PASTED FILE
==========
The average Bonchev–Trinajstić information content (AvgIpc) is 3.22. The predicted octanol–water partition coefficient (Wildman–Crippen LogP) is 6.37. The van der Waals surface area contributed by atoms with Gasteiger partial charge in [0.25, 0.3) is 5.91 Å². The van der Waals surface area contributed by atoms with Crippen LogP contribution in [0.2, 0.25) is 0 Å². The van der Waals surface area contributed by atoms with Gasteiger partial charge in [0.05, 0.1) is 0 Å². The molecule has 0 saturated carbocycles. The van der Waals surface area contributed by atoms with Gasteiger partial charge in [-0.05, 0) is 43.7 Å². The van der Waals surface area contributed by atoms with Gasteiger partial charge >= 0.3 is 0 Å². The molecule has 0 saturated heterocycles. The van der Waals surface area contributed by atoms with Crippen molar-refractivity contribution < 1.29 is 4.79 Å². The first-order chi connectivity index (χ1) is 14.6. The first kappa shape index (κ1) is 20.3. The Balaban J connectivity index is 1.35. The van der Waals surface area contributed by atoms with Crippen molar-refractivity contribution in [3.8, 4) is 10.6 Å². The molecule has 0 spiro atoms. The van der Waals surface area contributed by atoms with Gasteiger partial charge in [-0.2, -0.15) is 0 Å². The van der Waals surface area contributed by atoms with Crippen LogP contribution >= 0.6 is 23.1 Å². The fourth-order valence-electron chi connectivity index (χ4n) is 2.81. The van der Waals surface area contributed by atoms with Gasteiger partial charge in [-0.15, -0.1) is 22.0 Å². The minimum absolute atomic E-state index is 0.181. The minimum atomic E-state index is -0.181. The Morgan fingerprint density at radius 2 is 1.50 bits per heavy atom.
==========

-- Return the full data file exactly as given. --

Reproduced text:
The average Bonchev–Trinajstić information content (AvgIpc) is 3.22. The predicted octanol–water partition coefficient (Wildman–Crippen LogP) is 6.37. The van der Waals surface area contributed by atoms with Gasteiger partial charge in [0.25, 0.3) is 5.91 Å². The van der Waals surface area contributed by atoms with Crippen LogP contribution in [0.2, 0.25) is 0 Å². The van der Waals surface area contributed by atoms with Gasteiger partial charge in [0.05, 0.1) is 0 Å². The molecule has 0 saturated carbocycles. The van der Waals surface area contributed by atoms with Gasteiger partial charge in [-0.05, 0) is 43.7 Å². The van der Waals surface area contributed by atoms with Gasteiger partial charge >= 0.3 is 0 Å². The molecule has 0 saturated heterocycles. The van der Waals surface area contributed by atoms with Crippen molar-refractivity contribution < 1.29 is 4.79 Å². The first-order chi connectivity index (χ1) is 14.6. The first kappa shape index (κ1) is 20.3. The Balaban J connectivity index is 1.35. The van der Waals surface area contributed by atoms with Crippen molar-refractivity contribution in [3.8, 4) is 10.6 Å². The molecule has 0 spiro atoms. The van der Waals surface area contributed by atoms with Gasteiger partial charge in [-0.2, -0.15) is 0 Å². The van der Waals surface area contributed by atoms with Crippen LogP contribution >= 0.6 is 23.1 Å². The fourth-order valence-electron chi connectivity index (χ4n) is 2.81. The van der Waals surface area contributed by atoms with Gasteiger partial charge in [-0.15, -0.1) is 22.0 Å². The minimum absolute atomic E-state index is 0.181. The minimum atomic E-state index is -0.181. The Morgan fingerprint density at radius 2 is 1.50 bits per heavy atom.